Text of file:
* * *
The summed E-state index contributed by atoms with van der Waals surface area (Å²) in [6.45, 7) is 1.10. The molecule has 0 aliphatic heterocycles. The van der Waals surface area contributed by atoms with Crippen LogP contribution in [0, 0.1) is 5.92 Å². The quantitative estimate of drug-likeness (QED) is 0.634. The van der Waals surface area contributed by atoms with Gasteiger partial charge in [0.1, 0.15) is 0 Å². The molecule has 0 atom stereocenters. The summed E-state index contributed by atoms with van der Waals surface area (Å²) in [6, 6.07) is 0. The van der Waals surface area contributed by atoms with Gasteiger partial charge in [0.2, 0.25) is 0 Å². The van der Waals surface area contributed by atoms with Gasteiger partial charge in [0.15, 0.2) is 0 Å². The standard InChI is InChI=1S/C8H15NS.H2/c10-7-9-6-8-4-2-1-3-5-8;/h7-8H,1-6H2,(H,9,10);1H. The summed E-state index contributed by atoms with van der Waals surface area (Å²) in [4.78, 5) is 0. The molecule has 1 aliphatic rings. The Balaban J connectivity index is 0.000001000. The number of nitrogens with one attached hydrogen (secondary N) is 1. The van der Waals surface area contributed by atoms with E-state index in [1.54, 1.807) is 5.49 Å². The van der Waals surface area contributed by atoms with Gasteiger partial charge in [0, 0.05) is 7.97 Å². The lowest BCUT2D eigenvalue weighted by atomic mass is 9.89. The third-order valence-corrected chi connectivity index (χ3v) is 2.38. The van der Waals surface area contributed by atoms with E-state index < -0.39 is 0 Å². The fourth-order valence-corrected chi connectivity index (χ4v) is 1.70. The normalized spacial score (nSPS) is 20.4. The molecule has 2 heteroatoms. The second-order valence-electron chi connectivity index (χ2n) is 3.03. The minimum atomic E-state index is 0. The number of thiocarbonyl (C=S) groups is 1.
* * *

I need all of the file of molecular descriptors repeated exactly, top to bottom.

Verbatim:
The summed E-state index contributed by atoms with van der Waals surface area (Å²) in [6.45, 7) is 1.10. The molecule has 0 aliphatic heterocycles. The van der Waals surface area contributed by atoms with Crippen LogP contribution in [0, 0.1) is 5.92 Å². The quantitative estimate of drug-likeness (QED) is 0.634. The van der Waals surface area contributed by atoms with Gasteiger partial charge in [0.1, 0.15) is 0 Å². The molecule has 0 atom stereocenters. The summed E-state index contributed by atoms with van der Waals surface area (Å²) in [6, 6.07) is 0. The van der Waals surface area contributed by atoms with Gasteiger partial charge in [0.2, 0.25) is 0 Å². The van der Waals surface area contributed by atoms with Gasteiger partial charge in [0.15, 0.2) is 0 Å². The standard InChI is InChI=1S/C8H15NS.H2/c10-7-9-6-8-4-2-1-3-5-8;/h7-8H,1-6H2,(H,9,10);1H. The summed E-state index contributed by atoms with van der Waals surface area (Å²) in [4.78, 5) is 0. The molecule has 1 aliphatic rings. The Balaban J connectivity index is 0.000001000. The number of nitrogens with one attached hydrogen (secondary N) is 1. The van der Waals surface area contributed by atoms with E-state index in [1.54, 1.807) is 5.49 Å². The van der Waals surface area contributed by atoms with Gasteiger partial charge in [0, 0.05) is 7.97 Å². The lowest BCUT2D eigenvalue weighted by atomic mass is 9.89. The third-order valence-corrected chi connectivity index (χ3v) is 2.38. The van der Waals surface area contributed by atoms with E-state index < -0.39 is 0 Å². The fourth-order valence-corrected chi connectivity index (χ4v) is 1.70. The normalized spacial score (nSPS) is 20.4. The molecule has 2 heteroatoms. The second-order valence-electron chi connectivity index (χ2n) is 3.03. The minimum atomic E-state index is 0. The number of thiocarbonyl (C=S) groups is 1.